By James Stroud
Tate Publishing, $22.99, 324 pages
The Darwinian theory of organic evolution created a paradigm shift in the way human origin was viewed in historical context. It started a shift in the history of human thought, later expanding into other scientific disciplines, and culminating in the late 20th century as worldwide acceptance of physical chain, or cycle, of cause and effect with no room for the divine, the supernatural or the transcendental. This dominance of naturalism in the academic world is now giving rise to new questions and intellectual concerns which are the subject matter of James Stroud’s book The Philosophy of Religion: Naturalism and Religion.
A university graduate in Ancient and Classical History, Stroud presents a critical analysis and evaluation of naturalism as a philosophy of history in the contemporary academic world, especially in the more secular, developed west where it dominates the spirit of education to an imposing level. Admitting that there are no objective truths in history, he challenges naturalism and argues about its lack of scientific and logical validity.
Stroud’s case, based on his arguments presented in the book, appears pretty strong. His call for an “open philosophy” of the history of the universe and life on earth parallels his concern over the dictatorial policies recently adopted in some academic institutions in the U.S. and abroad whereby naturalism has been made a law and challenging or questioning it has become a punishable act. The main weak spot in Stroud’s work is perhaps his identity as a Christian theist. His arguments in favor of the history of Jesus and the bible seem more conveniently evaluated in comparison to naturalistic views.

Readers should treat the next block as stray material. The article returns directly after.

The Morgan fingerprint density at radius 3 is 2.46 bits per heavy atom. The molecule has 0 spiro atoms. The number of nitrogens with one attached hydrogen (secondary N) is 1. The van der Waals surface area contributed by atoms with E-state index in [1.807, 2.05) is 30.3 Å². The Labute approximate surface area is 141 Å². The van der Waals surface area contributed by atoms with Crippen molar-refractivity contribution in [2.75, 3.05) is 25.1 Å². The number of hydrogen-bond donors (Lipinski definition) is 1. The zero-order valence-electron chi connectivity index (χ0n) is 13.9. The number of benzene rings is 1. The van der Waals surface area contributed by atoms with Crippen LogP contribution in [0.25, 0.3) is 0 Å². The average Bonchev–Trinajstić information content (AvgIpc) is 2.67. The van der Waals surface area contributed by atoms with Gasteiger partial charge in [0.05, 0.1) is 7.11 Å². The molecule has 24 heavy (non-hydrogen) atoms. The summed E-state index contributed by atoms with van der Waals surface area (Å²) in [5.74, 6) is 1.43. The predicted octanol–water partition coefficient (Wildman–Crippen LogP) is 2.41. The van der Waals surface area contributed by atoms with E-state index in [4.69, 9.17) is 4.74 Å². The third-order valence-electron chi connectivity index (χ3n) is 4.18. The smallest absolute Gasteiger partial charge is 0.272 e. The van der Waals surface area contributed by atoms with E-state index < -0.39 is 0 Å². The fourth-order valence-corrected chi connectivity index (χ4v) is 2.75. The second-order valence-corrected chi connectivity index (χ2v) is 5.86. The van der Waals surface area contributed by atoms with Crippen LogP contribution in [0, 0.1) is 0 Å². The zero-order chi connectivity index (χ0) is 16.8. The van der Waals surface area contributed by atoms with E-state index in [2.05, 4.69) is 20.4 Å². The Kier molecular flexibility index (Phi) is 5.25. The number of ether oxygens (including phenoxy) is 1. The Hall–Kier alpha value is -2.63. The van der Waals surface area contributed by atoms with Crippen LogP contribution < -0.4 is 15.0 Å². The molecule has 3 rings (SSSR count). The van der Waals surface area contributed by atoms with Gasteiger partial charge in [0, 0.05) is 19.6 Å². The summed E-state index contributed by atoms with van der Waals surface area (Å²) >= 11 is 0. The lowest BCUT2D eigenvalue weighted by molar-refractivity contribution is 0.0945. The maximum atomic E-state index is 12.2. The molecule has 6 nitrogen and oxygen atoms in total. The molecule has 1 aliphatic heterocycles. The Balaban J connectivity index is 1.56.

The Philosophy of Religion: Naturalism and Religion opens up an important discussion on the democratic nature of science currently taught in much of the developed west. There is a lot of valuable historical information included, particularly the ancient history of Asia and the Middle East. The basic, easy-to-understand concepts of science and philosophy that Stroud uses in his argument make it a good read for any avid reader interested in fruitful discussion of issues relating to science, history, philosophy and truth. With over two hundred references and a mini glossary, it is especially recommended for scholars and students interested in the philosophy of science, history and theistic philosophy.
Reviewed by Ernest Dempsey